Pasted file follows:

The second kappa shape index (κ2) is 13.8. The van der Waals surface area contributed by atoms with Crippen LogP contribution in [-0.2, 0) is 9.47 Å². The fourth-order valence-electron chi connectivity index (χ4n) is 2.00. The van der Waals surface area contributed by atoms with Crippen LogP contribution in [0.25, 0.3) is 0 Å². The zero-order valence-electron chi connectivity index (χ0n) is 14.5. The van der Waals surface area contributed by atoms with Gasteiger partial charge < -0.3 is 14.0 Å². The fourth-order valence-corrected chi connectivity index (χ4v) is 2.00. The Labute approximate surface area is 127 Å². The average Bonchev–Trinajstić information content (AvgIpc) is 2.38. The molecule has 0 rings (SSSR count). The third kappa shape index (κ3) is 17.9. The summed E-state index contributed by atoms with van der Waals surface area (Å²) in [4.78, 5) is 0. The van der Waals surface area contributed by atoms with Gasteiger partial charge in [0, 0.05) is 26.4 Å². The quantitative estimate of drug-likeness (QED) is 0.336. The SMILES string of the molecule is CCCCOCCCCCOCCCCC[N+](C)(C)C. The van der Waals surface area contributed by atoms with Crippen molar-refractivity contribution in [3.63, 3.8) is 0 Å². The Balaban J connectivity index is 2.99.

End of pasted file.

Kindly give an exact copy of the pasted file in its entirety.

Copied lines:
The second kappa shape index (κ2) is 13.8. The van der Waals surface area contributed by atoms with Crippen LogP contribution in [-0.2, 0) is 9.47 Å². The fourth-order valence-electron chi connectivity index (χ4n) is 2.00. The van der Waals surface area contributed by atoms with Crippen LogP contribution in [0.25, 0.3) is 0 Å². The zero-order valence-electron chi connectivity index (χ0n) is 14.5. The van der Waals surface area contributed by atoms with Gasteiger partial charge < -0.3 is 14.0 Å². The fourth-order valence-corrected chi connectivity index (χ4v) is 2.00. The Labute approximate surface area is 127 Å². The average Bonchev–Trinajstić information content (AvgIpc) is 2.38. The molecule has 0 rings (SSSR count). The third kappa shape index (κ3) is 17.9. The summed E-state index contributed by atoms with van der Waals surface area (Å²) in [4.78, 5) is 0. The van der Waals surface area contributed by atoms with Gasteiger partial charge in [0, 0.05) is 26.4 Å². The quantitative estimate of drug-likeness (QED) is 0.336. The SMILES string of the molecule is CCCCOCCCCCOCCCCC[N+](C)(C)C. The van der Waals surface area contributed by atoms with Crippen molar-refractivity contribution in [3.63, 3.8) is 0 Å². The Balaban J connectivity index is 2.99.